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If you happen to be visiting a city in Germany or you’re an expat living here, you might notice that some Germans have unique or unusual names. German names can carry a family’s history and may be a great source of pride. They can be a bit of a challenge for the uninitiated (especially when it is to pronunciation!)
To help you navigate your way through naming practices in Germany, we’ve put together this handy guide to German names, including naming rules, popular and traditional boy and girl names in Germany, and information on how to change your name.
Read More: german girl names
Names in Germany
Personal names in Germany follow the structure common in Europe and the rest of the western world. Parents usually give one or more first names (Vornamen) to a child, followed by the family name (Nachname).
Germany has stricter rules about naming children than many other countries. As part of the process of obtaining a birth certificate, baby names have to be approved by the civil registration office (Standesamt). The Standesamt will typically consult a list of approved names, and with foreign embassies for foreign names. If the parent rejects the name, they can appeal or file a new one. Each submission is subject to a fee.
An appropriate German name is one that is first recognised as a proper name. It cannot be used in association with evil (e.g. It cannot be associated with evil (e.g. Satan, Lucifer) nor deemed religiously insensitive. Christus or Jesus. A name can’t be used for a product, brand name, surname, place name, or other items. Finally, German names have to indicate the child’s gender and they are not allowed to cross (one exception is Maria, which can be used as a boy’s second name). Neutral names (e.g. Alex, Kim) must be followed by a second name that indicates the child’s gender.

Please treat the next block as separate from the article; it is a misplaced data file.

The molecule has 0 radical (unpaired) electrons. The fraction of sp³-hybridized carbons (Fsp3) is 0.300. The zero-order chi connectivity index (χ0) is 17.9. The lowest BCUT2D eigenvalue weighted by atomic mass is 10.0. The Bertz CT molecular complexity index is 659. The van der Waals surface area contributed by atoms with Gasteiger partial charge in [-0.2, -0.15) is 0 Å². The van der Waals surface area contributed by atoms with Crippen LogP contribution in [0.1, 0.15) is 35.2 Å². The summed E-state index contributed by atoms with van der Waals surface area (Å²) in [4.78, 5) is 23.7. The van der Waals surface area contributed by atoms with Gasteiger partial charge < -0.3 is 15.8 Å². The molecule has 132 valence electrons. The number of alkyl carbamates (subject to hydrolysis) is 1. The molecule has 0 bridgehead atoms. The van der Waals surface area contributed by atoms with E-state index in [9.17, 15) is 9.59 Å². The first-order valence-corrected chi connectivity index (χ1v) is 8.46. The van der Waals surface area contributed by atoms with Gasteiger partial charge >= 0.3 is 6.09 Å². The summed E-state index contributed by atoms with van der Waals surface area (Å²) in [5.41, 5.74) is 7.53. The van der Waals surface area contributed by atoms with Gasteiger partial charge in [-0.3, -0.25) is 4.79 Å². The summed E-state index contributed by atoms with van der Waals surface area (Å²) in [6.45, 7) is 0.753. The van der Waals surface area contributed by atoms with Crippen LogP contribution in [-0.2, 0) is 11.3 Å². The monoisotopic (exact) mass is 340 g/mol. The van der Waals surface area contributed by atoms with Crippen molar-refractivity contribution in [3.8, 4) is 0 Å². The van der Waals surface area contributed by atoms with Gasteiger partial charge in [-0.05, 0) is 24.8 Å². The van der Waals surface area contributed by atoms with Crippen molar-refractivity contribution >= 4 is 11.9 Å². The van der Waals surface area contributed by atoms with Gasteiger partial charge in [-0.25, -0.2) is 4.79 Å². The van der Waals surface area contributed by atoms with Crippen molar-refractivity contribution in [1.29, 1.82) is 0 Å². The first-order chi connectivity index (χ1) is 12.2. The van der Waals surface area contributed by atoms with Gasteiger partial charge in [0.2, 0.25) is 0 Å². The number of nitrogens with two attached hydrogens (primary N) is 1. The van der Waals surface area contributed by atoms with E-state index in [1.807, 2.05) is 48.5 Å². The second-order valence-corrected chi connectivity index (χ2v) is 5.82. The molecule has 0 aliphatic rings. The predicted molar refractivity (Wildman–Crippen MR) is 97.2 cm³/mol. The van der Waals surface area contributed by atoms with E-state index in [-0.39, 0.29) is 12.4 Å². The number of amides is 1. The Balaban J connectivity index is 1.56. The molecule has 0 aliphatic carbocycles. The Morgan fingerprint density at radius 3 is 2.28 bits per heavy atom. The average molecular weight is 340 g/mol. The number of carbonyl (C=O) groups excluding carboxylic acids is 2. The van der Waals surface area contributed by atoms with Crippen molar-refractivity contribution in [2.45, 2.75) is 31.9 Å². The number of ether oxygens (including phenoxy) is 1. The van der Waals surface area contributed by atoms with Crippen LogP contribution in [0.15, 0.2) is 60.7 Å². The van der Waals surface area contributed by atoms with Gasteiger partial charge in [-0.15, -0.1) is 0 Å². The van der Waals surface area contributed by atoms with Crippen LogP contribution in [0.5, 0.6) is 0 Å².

German first names
A child’s first name (Vorname) must adhere to the rules outlined above. It is common for a child in Germany to have several first names, with one designated as their “call name” (Rufname – the name that everyone calls them by). The Rufname is usually underlined on official documents as it is sometimes someone’s second or even third given name. The current Duke of Saxony is a famous example: Despite being christened Johann Friedrich Konrad Carl Eduard Horst Arnold Matthias (or simply Konrad), he is still known as Prince Konrad.
Surnames were gradually introduced to Germanic Europe during the late Middle Ages. They usually reflect one of the following four areas: family or occupation, bodily characteristic, geographic, or both.
Family names are derived from the given name of a family anscestor, to identify their relations. So, the surname Ahrends is created from the name Ahrend by adding the genitive -s ending, to mean “Ahrend’s son” or “son of Ahrend”. Wulff, Benz, Fritz and Friedrich are all examples of given names used as family names.
Occupational names, as the name suggests, reflect the occupation of a family’s ancestor. Schmidt (smith), Müller (miller), Schulze (constable), Fischer (fisher) and Zimmermann (carpenter) are all examples of occupational names.
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These types of names reflect a particular or unusual feature: Schwarzkopf (black head), Groß (big) or Krause (curly) are ones that you might come across fairly often in Germany.
Geographical names are derived from a particular area, such as a city or village or a feature of where someone lives. Geographical names give us Kissinger (Kissingen) and Bayer (from the German word Bayern, meaning Bavaria). They also give us names like Rothschild (red sign) or Rosenbauer (rose-farmer).